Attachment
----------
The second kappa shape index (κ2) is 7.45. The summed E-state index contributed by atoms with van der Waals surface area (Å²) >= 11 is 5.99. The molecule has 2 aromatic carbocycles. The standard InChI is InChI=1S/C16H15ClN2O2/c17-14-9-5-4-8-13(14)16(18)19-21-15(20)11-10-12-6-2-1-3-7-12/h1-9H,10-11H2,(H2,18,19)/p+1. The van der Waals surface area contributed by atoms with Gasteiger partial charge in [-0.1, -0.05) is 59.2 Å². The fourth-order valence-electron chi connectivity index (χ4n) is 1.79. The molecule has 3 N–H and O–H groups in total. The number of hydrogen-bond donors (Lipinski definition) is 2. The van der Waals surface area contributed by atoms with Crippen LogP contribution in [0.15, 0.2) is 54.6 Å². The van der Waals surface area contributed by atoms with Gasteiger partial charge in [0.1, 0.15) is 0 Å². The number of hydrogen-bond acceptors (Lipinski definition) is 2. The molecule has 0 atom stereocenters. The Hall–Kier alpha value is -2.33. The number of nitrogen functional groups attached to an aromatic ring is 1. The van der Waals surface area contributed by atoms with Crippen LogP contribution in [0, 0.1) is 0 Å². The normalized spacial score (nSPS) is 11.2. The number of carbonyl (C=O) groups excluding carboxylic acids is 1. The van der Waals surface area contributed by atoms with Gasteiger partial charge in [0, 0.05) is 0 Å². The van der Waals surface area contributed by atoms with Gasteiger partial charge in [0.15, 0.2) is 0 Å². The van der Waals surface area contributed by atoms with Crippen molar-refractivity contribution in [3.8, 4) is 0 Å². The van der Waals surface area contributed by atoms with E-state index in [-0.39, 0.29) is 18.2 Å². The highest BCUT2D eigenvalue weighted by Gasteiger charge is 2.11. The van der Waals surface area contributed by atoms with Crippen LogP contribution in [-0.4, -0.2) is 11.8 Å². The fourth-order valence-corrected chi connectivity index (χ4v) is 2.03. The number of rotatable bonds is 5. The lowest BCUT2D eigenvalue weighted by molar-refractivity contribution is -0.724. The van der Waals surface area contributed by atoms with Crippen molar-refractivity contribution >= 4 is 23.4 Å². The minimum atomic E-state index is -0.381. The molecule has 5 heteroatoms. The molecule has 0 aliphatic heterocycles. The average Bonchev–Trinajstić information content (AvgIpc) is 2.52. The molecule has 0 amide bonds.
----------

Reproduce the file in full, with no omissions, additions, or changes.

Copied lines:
The second kappa shape index (κ2) is 7.45. The summed E-state index contributed by atoms with van der Waals surface area (Å²) >= 11 is 5.99. The molecule has 2 aromatic carbocycles. The standard InChI is InChI=1S/C16H15ClN2O2/c17-14-9-5-4-8-13(14)16(18)19-21-15(20)11-10-12-6-2-1-3-7-12/h1-9H,10-11H2,(H2,18,19)/p+1. The van der Waals surface area contributed by atoms with Gasteiger partial charge in [-0.1, -0.05) is 59.2 Å². The fourth-order valence-electron chi connectivity index (χ4n) is 1.79. The molecule has 3 N–H and O–H groups in total. The number of hydrogen-bond donors (Lipinski definition) is 2. The van der Waals surface area contributed by atoms with Crippen LogP contribution in [0.15, 0.2) is 54.6 Å². The van der Waals surface area contributed by atoms with Gasteiger partial charge in [0.1, 0.15) is 0 Å². The number of hydrogen-bond acceptors (Lipinski definition) is 2. The molecule has 0 atom stereocenters. The Hall–Kier alpha value is -2.33. The number of nitrogen functional groups attached to an aromatic ring is 1. The van der Waals surface area contributed by atoms with Crippen LogP contribution in [0, 0.1) is 0 Å². The normalized spacial score (nSPS) is 11.2. The number of carbonyl (C=O) groups excluding carboxylic acids is 1. The van der Waals surface area contributed by atoms with Gasteiger partial charge in [0, 0.05) is 0 Å². The van der Waals surface area contributed by atoms with Gasteiger partial charge in [0.15, 0.2) is 0 Å². The van der Waals surface area contributed by atoms with Crippen molar-refractivity contribution in [3.8, 4) is 0 Å². The van der Waals surface area contributed by atoms with E-state index in [-0.39, 0.29) is 18.2 Å². The highest BCUT2D eigenvalue weighted by Gasteiger charge is 2.11. The van der Waals surface area contributed by atoms with Crippen LogP contribution in [-0.4, -0.2) is 11.8 Å². The fourth-order valence-corrected chi connectivity index (χ4v) is 2.03. The number of rotatable bonds is 5. The lowest BCUT2D eigenvalue weighted by molar-refractivity contribution is -0.724. The van der Waals surface area contributed by atoms with Crippen molar-refractivity contribution >= 4 is 23.4 Å². The minimum atomic E-state index is -0.381. The molecule has 5 heteroatoms. The molecule has 0 aliphatic heterocycles. The average Bonchev–Trinajstić information content (AvgIpc) is 2.52. The molecule has 0 amide bonds.